Also On This Day In Literary History – From Bookworm Norm 2018

Today in Literary History – February 9, 1923 – Irish writer Brendan Behan is born

The Irish playwright, novelist and memoirist Brendan Behan was born in Dublin on January 9, 1923. He had a short life, with a meteoric rise as a gifted and famous writer and just as swift a fall into alcoholism, poor health and shoddy work. He died in 1964 at the age of 41 from diabetes that he took no steps to control and which led to frequent seizures and comas.


Behan was born into a Republican family and joined the youth wing of the IRA when he was fourteen. At 16 he was arrested in England for smuggling explosives in an attempt to blow up docks in Liverpool and spent three years in a “borstal” or youth prison, the inspiration of his best book, the novel Borstal Boy.

Back in Dublin he was sentenced to 14 years in prison for the attempted murder of two policemen, but was released in 1946, at the age of 23, under the general amnesty for IRA “soldiers” in prison. He described these years in the book Confessions of an Irish Rebel.


Behan’s uncle, Peadar Kearney, wrote the Irish national anthem “The Soldier’s Song.” His brother, Dominic Behan, was also a celebrated songwriter, best known for “The Patriot Game,” made famous by, among others, The Clancy Brothers.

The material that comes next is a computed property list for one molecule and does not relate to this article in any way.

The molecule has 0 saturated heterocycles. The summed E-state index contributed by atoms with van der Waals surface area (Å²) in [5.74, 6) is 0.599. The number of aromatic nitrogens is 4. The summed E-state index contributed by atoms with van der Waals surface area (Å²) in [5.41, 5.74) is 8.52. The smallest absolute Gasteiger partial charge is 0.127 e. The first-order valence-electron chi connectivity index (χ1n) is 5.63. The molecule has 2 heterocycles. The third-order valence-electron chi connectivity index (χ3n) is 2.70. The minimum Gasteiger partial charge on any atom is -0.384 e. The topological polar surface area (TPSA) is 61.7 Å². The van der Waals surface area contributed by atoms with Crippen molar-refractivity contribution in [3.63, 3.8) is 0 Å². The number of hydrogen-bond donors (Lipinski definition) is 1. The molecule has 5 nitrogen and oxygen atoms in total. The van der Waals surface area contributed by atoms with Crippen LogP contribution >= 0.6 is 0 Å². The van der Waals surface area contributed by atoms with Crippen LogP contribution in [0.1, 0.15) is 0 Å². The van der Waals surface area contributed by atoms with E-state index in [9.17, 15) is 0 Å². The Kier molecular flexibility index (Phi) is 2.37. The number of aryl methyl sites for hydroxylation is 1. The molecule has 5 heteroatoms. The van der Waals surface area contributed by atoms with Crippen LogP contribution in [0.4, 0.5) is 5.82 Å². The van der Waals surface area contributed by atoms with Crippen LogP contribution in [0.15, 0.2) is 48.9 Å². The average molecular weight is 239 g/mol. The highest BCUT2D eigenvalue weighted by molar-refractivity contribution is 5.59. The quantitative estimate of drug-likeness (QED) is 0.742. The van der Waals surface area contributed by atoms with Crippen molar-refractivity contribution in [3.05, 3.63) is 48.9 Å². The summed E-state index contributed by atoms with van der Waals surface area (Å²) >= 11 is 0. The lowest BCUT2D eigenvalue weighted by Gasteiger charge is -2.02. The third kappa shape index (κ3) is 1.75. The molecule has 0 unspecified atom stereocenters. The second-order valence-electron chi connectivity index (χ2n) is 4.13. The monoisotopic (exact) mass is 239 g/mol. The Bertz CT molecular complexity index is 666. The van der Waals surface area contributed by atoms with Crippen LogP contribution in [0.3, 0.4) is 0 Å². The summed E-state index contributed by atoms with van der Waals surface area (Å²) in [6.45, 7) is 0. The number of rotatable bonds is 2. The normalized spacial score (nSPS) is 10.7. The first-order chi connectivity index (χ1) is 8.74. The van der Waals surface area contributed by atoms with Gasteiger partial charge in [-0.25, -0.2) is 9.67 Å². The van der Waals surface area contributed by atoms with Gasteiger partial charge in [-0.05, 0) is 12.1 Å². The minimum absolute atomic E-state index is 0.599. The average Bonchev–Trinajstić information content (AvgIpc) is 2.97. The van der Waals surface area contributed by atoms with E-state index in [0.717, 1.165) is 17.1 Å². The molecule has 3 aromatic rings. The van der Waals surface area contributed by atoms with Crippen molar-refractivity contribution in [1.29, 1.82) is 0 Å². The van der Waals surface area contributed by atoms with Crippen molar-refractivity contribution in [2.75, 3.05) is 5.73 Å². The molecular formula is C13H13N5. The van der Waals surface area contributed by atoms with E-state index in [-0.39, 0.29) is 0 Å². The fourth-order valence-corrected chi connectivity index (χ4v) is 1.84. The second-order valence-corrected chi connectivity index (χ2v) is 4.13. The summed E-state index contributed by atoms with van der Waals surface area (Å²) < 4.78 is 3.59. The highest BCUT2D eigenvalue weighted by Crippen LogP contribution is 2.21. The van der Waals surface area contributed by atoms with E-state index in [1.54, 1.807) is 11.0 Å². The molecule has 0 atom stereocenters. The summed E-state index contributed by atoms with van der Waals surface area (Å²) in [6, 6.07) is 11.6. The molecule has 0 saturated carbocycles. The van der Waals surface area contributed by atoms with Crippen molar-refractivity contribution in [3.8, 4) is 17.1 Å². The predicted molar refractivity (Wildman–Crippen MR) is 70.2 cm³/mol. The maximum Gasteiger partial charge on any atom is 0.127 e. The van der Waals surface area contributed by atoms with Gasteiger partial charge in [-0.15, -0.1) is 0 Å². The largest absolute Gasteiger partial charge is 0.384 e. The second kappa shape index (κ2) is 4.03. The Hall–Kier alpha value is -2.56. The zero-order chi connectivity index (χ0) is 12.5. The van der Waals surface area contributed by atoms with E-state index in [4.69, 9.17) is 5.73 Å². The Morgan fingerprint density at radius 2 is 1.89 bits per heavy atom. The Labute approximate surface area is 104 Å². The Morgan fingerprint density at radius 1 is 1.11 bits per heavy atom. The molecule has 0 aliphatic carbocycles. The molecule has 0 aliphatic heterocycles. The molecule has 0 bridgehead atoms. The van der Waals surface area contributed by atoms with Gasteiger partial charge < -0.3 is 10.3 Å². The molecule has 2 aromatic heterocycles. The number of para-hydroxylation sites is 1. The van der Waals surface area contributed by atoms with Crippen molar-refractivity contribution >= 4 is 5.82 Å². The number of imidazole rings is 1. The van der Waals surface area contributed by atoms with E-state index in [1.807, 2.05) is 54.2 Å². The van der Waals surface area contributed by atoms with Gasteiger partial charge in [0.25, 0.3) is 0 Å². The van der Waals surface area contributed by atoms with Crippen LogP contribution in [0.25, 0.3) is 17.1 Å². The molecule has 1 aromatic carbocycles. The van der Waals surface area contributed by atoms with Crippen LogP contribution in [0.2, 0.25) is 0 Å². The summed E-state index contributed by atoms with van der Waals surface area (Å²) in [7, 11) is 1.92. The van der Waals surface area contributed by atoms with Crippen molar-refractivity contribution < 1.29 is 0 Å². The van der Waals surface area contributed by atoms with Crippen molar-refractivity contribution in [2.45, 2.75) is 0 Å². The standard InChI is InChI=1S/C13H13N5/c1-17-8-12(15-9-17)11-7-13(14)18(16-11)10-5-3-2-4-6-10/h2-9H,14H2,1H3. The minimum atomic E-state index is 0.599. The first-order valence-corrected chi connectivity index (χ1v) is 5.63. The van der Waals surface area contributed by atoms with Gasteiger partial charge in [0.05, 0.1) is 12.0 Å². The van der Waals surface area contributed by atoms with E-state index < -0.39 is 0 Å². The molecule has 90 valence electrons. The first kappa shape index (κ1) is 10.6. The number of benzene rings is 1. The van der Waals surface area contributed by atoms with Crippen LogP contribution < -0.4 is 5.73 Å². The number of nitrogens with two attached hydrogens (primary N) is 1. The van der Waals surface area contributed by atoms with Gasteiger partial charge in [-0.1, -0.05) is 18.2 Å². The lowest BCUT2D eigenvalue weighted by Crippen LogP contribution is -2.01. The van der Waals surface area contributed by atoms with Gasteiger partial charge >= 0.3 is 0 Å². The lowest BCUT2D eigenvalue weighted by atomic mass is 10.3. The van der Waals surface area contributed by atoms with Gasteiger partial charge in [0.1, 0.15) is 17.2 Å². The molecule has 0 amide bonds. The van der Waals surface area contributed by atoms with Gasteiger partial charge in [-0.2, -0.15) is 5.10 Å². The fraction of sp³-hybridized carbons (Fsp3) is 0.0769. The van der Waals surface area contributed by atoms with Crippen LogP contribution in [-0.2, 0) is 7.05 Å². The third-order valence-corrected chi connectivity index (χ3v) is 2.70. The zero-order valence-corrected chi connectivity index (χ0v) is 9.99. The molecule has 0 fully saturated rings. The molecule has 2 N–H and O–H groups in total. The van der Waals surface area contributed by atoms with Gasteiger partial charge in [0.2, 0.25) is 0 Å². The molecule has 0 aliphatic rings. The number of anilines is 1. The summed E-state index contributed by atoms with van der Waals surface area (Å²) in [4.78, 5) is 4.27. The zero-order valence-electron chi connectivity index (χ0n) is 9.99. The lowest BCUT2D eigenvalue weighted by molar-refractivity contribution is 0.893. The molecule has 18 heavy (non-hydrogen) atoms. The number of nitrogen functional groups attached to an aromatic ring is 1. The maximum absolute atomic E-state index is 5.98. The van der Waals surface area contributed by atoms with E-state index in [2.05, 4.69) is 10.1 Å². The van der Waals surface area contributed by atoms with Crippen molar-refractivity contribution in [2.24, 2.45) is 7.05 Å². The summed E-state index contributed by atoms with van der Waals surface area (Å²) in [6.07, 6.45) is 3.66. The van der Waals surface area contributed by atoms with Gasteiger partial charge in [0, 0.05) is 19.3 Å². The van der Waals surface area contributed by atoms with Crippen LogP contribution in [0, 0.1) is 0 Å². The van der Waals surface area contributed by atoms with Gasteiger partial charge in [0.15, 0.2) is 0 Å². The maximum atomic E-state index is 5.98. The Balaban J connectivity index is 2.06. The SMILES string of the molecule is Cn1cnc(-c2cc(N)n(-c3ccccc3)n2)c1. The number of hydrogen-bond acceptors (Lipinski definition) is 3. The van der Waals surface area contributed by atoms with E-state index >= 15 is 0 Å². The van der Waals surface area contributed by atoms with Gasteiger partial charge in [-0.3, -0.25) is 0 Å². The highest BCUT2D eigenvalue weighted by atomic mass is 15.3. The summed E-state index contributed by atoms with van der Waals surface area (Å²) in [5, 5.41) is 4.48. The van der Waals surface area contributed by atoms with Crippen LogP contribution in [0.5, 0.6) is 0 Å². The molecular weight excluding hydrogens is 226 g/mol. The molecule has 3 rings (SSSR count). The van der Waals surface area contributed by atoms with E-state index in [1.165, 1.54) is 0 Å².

Dominic Behan had a public feud with Bob Dylan whom he accused –quite correctly– of plagiarizing the “The Patriot Game” in Dylan’s  song “With God On Our Side.” Ironically, the young Bob Dylan became good friends with Brendan Behan in Greenwich Village while Behan lived in The Chelsea Hotel.

In New York with his friend Harpo Marx

After his release from prison, Behan too began to write, first poems and short stories and then for the theatre. Behan’s two early plays The Quare Fellow and The Hostage (originally written in Irish) made him famous not just in Dublin but also in London and in New York, where he spent much of his later life, drunkenly playing the quick-witted stage Irishman.


Behan didn’t handle fame well and in his final years his drinking was out of control and his health deteriorated rapidly. He had contractual obligations to meet, but was physically unable to write and dictated much of his last work into a tape recorder with the disjointed ramblings later transcribed and edited.

Of what I have read of Behan’s work I especially admire Borstal Boy and its grim, angry, sentimental humour.  It is sad that he never achieved anything to match it.

Here are some of Behan’s most famous quotes:

“I’ve joined alcoholics anonymous – I’m drinking under an assumed name.”

“Montreal is the only place in the world where a good French accent isn’t a social asset.”

On his death bed he said to the nun that was tending to him “God bless you sister, may all your sons grow up to be bishops.”

“Critics are like eunuchs in a harem; they know how it’s done, they’ve seen it done every day, but they’re unable to do it themselves.”

“I have never seen a situation so dismal that a policeman couldn’t make it worse.”

“If it was raining soup, the Irish would go out with forks.”

“When I came back to Dublin I was courtmartialed in my absence and sentenced to death in my absence, so I said they could shoot me in my absence.”

“I’m a drinker with a writing problem.”


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